Federer, who sent down 16 aces in the final, added: “Until the end of my career, I can play peacefully knowing that I will never again hear it said that I never won Roland Garros.”

‘Deserving winner’

Soderling, who has now lost 10 times in 10 meetings with Federer, admitted the Swiss was a deserving winner.

“Roger was too good for me today, he played much better. He is a worthy winner and for me he is the best player in history,” said Soderling.

“He gave me a lesson in how to play tennis.”

Any doubts over Federer’s ability to overcome his Paris jinx were quickly dashed as the Swiss star, playing in a record-equalling 19th Grand Slam final and riding a tidal wave of support, dominated Soderling.

He broke the first game on a Soderling double fault and was soon a second break to the good to lead 4-0 when a sweetly-timed drop shot left the Swede stranded behind the baseline.

Soderling, the first Swede in the Roland Garros final since his coach Magnus Norman finished runner-up to Gustavo Kuerten in 2000, stopped the rot with a hold to trail 4-1, but Federer quickly nipped further ahead to 5-1.

Soderling’s uncompromising forehand, which was a dagger to the heart of Nadal, was looking more like a blunt instrument in the damp and chilly conditions.

His service game crumbled again in the seventh game as Federer claimed the opening set.

It had taken just 23 minutes with the Swiss losing just two points on serve.

The final was then delayed by a worrying security breach during the fourth game of the second set with Federer ahead 2-1.

A spectator, dressed in red, waved a flag of the Barcelona football club in the world number two’s face before he was wrestled off Court Philippe Chatrier by security guards.

But the Swiss star wasn’t disrupted from his elegant stride, either by the intruder or the rain which started to steadily fall.

Although Soderling slowly rediscovered his service power, it was Federer who was comfortably dictating the points and he fired down four aces in the tie-break to open up a two-sets lead.

He was a break ahead in the third set to lead 1-0 before Soderling carved out, and squandered, his first break point of the match in the fourth game.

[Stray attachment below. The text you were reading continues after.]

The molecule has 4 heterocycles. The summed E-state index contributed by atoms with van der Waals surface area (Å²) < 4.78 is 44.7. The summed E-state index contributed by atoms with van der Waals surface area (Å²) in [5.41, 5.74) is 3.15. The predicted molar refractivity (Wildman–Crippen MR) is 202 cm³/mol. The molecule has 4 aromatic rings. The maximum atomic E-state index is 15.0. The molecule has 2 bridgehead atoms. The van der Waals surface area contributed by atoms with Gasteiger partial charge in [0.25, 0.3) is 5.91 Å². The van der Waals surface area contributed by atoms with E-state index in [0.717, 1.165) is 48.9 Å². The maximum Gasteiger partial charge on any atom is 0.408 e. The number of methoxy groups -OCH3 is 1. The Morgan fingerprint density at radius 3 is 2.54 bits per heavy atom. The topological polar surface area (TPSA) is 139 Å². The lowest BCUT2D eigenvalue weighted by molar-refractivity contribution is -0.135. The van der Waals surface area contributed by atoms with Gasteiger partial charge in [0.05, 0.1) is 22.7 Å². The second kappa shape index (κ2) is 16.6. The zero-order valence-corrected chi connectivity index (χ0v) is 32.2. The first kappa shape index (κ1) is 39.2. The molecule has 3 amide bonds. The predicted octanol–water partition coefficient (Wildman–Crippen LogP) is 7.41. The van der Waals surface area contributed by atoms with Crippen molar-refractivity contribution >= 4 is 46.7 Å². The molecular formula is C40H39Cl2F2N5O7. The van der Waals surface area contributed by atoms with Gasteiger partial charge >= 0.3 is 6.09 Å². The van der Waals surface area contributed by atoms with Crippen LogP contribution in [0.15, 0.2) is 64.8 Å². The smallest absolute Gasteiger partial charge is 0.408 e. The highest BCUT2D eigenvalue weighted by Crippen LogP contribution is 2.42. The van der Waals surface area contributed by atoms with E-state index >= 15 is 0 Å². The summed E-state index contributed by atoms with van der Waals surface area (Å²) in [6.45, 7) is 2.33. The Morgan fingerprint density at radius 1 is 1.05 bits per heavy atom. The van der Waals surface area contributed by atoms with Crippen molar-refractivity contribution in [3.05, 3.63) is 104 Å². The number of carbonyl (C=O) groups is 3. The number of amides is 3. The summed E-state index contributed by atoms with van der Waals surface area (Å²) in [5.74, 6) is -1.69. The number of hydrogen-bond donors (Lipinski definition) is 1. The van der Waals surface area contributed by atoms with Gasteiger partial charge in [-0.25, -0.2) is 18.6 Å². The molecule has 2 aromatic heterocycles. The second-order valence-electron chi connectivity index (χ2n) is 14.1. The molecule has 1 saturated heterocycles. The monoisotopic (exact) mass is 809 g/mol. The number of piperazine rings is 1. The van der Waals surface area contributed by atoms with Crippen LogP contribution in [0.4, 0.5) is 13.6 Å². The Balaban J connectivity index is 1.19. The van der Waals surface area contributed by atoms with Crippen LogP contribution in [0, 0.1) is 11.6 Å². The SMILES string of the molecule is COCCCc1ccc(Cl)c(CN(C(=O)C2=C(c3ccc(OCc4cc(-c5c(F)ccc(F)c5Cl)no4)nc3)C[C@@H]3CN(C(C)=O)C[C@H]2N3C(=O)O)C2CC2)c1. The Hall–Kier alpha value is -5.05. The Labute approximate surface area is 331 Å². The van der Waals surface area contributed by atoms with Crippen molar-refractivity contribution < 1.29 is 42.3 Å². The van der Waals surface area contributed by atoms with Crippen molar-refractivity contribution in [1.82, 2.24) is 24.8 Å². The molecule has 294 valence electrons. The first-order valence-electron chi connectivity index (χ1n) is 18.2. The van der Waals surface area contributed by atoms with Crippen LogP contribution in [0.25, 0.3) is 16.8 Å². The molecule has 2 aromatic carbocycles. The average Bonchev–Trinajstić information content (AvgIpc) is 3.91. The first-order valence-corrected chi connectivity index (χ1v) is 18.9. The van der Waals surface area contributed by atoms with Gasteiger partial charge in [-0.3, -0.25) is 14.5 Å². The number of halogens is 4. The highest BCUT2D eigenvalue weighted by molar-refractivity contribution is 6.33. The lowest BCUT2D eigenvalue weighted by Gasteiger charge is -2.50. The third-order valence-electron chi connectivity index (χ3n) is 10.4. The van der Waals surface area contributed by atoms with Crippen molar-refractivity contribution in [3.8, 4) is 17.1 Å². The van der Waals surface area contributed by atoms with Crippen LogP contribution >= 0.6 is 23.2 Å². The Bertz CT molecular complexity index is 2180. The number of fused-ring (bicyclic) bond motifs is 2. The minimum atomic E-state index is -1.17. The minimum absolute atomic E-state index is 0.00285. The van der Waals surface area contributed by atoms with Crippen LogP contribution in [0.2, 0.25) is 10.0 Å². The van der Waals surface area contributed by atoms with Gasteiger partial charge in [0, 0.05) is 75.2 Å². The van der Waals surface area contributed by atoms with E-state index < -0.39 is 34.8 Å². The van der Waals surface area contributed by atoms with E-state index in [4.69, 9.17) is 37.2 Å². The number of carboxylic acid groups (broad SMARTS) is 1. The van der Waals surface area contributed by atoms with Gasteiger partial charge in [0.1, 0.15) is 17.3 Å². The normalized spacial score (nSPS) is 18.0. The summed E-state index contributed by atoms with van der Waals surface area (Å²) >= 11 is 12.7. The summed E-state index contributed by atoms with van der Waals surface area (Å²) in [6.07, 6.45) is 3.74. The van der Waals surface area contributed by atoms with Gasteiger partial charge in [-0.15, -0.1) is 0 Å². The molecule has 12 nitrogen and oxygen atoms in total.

Federer then sent down his 16th ace of the tie to stretch to 4-2.

He came out to serve for a place in history but faltered to 30-40 with a wild, running forehand.

With pregnant wife Mirka looking anxiously on, he averted the crisis and went to match point with a confident volley and claimed victory when Soderling netted a service return after 1hr 55min on court.

A tearful Federer slumped to the Paris clay in celebration as he secured his place as arguably the greatest player of all time.

SBS chairman Zampatti honoured

Passion and fashion have driven Carla Zampatti through decades of business success, but she says accolades for her work are really a tribute to the achievements of all women.

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Italian-born Ms Zampatti came to Australia in 1950 as a nine-year-old.

Armed with “youthful optimism”, she broke into the world of fashion in 1965 with a small collection.

Fast forward to June 2009 and Zampatti’s empire has grown to 30 boutiques around Australia.

“It is amazing what you can do with an incredible amount of youthful optimism and very little money,” Ms Zampatti told AAP of her early days in business.

Having passion for her profession made business success easier, she said.

“Creating beautiful products and having women enjoy wearing it – that’s the ultimate,” Ms Zampatti said.

“I do get fan mail from my customers saying `I wore you for my wedding’ and other special occasions.”

Her business success is part of the reason she has been appointed a Companion of the Order of Australia (AC) in this year’s Queen’s Birthday Honours list.

“It was totally unexpected, totally outside any dream that I had for myself,” Ms Zampatti said.

“It is not only an honour for me, but wonderful recognition of what women are achieving.”

As a third generation of women wears her designs, Ms Zampatti has found another way to enter the lives of Australians – through broadcasting.

For 10 years Ms Zampatti has been the chairman of SBS Corporation.

“The government asked me if I would consider being a chairman and I hesitated because I thought it was such a big role. I was concerned about my lack of experience,” she said.

“But I thought I understand and know how to run a business … (and) also I had a special sympathy for newcomers to this country.